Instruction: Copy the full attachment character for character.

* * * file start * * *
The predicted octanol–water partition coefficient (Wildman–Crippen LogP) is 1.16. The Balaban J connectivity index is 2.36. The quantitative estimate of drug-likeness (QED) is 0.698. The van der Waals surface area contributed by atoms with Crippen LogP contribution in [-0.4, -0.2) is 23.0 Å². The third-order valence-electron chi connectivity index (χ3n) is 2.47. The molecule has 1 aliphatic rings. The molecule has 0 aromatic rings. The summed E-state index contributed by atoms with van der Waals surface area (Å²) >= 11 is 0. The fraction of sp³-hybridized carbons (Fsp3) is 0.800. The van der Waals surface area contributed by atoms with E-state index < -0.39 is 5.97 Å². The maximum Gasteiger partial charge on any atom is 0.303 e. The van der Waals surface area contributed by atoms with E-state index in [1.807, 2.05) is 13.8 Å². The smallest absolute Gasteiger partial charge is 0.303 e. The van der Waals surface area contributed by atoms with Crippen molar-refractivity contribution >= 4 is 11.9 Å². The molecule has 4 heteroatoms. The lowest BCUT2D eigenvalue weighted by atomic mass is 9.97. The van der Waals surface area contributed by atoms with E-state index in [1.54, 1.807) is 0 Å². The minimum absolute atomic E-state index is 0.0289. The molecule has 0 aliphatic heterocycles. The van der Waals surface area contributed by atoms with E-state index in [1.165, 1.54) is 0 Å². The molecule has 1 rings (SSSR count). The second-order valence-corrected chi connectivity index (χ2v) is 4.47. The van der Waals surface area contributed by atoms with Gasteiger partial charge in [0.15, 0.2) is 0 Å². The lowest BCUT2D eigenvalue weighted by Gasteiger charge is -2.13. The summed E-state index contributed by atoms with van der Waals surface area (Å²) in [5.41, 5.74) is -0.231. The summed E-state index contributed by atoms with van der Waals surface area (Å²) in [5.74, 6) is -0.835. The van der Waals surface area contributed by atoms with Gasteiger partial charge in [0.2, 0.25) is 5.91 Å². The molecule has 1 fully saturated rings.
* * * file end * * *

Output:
The predicted octanol–water partition coefficient (Wildman–Crippen LogP) is 1.16. The Balaban J connectivity index is 2.36. The quantitative estimate of drug-likeness (QED) is 0.698. The van der Waals surface area contributed by atoms with Crippen LogP contribution in [-0.4, -0.2) is 23.0 Å². The third-order valence-electron chi connectivity index (χ3n) is 2.47. The molecule has 1 aliphatic rings. The molecule has 0 aromatic rings. The summed E-state index contributed by atoms with van der Waals surface area (Å²) >= 11 is 0. The fraction of sp³-hybridized carbons (Fsp3) is 0.800. The van der Waals surface area contributed by atoms with E-state index < -0.39 is 5.97 Å². The maximum Gasteiger partial charge on any atom is 0.303 e. The van der Waals surface area contributed by atoms with E-state index in [1.807, 2.05) is 13.8 Å². The smallest absolute Gasteiger partial charge is 0.303 e. The van der Waals surface area contributed by atoms with Crippen molar-refractivity contribution >= 4 is 11.9 Å². The molecule has 4 heteroatoms. The lowest BCUT2D eigenvalue weighted by atomic mass is 9.97. The van der Waals surface area contributed by atoms with E-state index in [1.54, 1.807) is 0 Å². The minimum absolute atomic E-state index is 0.0289. The molecule has 0 aliphatic heterocycles. The van der Waals surface area contributed by atoms with E-state index in [1.165, 1.54) is 0 Å². The molecule has 1 rings (SSSR count). The second-order valence-corrected chi connectivity index (χ2v) is 4.47. The van der Waals surface area contributed by atoms with Gasteiger partial charge in [0.15, 0.2) is 0 Å². The lowest BCUT2D eigenvalue weighted by Gasteiger charge is -2.13. The summed E-state index contributed by atoms with van der Waals surface area (Å²) in [5.41, 5.74) is -0.231. The summed E-state index contributed by atoms with van der Waals surface area (Å²) in [5.74, 6) is -0.835. The van der Waals surface area contributed by atoms with Gasteiger partial charge in [0.2, 0.25) is 5.91 Å². The molecule has 1 fully saturated rings.